Neutron star Interior Composition ExploreR (NICER) (Keith Gendreau)
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Neutron star Interior Composition ExploreR (NICER) (Keith Gendreau)

October 27, 2019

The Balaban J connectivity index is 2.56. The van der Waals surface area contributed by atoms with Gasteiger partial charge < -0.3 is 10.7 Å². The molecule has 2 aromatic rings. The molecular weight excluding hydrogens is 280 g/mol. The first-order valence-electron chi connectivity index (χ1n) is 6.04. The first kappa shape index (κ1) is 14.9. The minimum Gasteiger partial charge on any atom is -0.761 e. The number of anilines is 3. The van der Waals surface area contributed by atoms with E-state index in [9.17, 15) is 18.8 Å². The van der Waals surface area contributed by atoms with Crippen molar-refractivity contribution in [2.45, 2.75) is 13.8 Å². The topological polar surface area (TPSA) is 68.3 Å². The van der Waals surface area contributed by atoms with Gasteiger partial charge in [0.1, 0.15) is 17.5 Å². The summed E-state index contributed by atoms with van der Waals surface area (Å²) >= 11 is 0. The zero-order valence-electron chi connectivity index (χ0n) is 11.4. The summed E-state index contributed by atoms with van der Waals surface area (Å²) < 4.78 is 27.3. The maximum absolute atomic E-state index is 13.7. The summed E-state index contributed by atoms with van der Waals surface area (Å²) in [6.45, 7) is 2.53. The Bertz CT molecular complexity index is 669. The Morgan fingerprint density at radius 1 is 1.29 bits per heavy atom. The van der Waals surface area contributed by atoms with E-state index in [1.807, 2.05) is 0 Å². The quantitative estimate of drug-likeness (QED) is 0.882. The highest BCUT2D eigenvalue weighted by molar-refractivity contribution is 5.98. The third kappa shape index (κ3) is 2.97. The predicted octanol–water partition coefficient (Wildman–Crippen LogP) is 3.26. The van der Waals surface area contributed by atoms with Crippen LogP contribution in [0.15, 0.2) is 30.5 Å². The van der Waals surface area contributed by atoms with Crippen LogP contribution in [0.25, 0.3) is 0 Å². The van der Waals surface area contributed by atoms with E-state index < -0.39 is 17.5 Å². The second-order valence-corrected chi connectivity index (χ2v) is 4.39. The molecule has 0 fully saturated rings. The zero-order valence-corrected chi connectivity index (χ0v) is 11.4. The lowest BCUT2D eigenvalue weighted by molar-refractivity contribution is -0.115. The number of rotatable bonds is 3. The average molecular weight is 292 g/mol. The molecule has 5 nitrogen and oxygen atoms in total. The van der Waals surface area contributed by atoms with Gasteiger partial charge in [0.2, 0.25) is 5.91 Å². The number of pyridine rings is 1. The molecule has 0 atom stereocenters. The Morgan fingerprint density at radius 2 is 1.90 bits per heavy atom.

My name is Keith Gendreau. I’m from Goddard Space Flight Center. I’m the PI of the NICER mission of opportunity that is now in Phase A. This is the lessons learned section and I want to say that back in 2007, we submitted a proposal called NICE and we were happy to find out that there was a proposal selected into Phase A in 2007 called NICE, but it was a different NICE. So our lessons learned is that we’re going to be NICER. That’s the title of our proposed effort that got us into Phase A. I think it’s a little bit more than the name change. Our deputy PI is Zaven Arzoumanian, who is sitting back there, and then our instrument manager is Sridhar Manthripragada over here. I have two slides in between the presentations I saw earlier. We’re going to be an astrophysics experiment. We’re going to do astrophysics using the International Space Station as a platform and our astrophysics is going to be focused on some of the most interesting objects in the sky, neutron stars. These are the densest items in the universe. They are places where all four fundamental forces of nature are simultaneously important. It’s in this laboratory of extremes that we’re going to be addressing key science objectives of NASA as well as science questions posed by the National Academy. As I said, we’re going to be hosted on the International Space Station on one of the zenith pointing express logistic carriers, ELCs. We’re aiming a launch date in summer of 2016 for a minimum mission of 12 months and somewhat shy of two years for a nominal mission. We have a team that is led out of Goddard for most of the work. MIT is doing detectors and we have a science team that spans over a large number of institutions around the country and also Mexico and Canada.

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